In Fig. 2 the construction and operation of the parts is substantially the same asthat above described, but in lieu of the pistons 2, 2", I have shown diaphragms 12 12 to which the rod 2 is connected; and an ordinary cup-valve 12 is attached to the inner end of the stem 2 to close ports 1"; the stem 2 is moved longitudinally in this instance, so as to cause valve 12 to cover or uncover the ports 1 in the same manner that the pistons 2 2*, control said ports in the construction illustrated in Fig. l. Similar parts are similarly letteredin both figures.

It will be observed that each time the valve f is opened and charged water withdrawn, water is admitted into the apparatus and the gas valve is opened and such water is charged, and a predetermined supply of charged water is always maintained. The exact amount of gas admitted into the water may be nicely regulated by means of the needle-valve S, but this valve S is not indispensable but it is useful as a nice adjustment of the valve 6 is not necessary when the regulating valve S is used. Of course there will be no flow of water through the chambers 1, l when the valve 7 is closed, and if the ports l were not closed instantly after the valve 7 closes, they will be closed very quickly thereafter owing to the fact that the water in chamber 1" is charged with gas and the gas tends to expand, while the water in chamber 1 is inert, and the air chamber 3 permits back movement of piston 2 even when the checkvalve 1 is closed. The check-valve 4 will also prevent escape of charged water back into chamber 1 and in some cases this checkvalve 46 may be sufficient to control the supply of water from the chamber 1 to the chamber 1".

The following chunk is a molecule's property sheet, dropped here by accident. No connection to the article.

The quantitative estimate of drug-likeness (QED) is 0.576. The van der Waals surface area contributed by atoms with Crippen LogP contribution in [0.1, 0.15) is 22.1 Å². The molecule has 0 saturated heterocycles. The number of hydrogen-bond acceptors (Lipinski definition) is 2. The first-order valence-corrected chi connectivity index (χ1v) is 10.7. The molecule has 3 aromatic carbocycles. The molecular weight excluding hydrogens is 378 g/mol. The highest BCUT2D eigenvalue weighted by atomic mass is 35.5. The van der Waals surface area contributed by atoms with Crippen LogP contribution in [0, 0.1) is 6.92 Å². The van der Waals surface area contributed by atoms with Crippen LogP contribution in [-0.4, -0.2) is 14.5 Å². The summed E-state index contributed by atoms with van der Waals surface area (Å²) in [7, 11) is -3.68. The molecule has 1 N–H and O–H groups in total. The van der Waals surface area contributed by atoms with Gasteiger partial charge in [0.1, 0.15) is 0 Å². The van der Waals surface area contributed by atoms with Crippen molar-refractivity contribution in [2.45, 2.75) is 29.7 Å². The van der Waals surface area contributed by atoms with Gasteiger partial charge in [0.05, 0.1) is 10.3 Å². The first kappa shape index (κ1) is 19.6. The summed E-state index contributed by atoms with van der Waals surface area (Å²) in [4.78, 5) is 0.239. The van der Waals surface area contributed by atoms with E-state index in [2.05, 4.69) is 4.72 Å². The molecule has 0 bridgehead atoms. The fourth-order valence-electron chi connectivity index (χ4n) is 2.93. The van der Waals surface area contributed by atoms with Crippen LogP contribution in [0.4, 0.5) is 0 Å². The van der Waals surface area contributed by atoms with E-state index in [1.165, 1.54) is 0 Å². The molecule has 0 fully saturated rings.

hat I claim is:

1. An apparatus for carbonating liquids having an inlet and an outlet chamber, a passage for admitting liquid from the inlet chamber into the outlet chamber, a valve for closing said passage, a gas supply communicating with the outlet chamber, and means to automatically admit gas into said outlet chamber when water is withdrawn therefrom, and means for automatically closing the gas supply when the escape of liquid from said outlet chamber is cut off.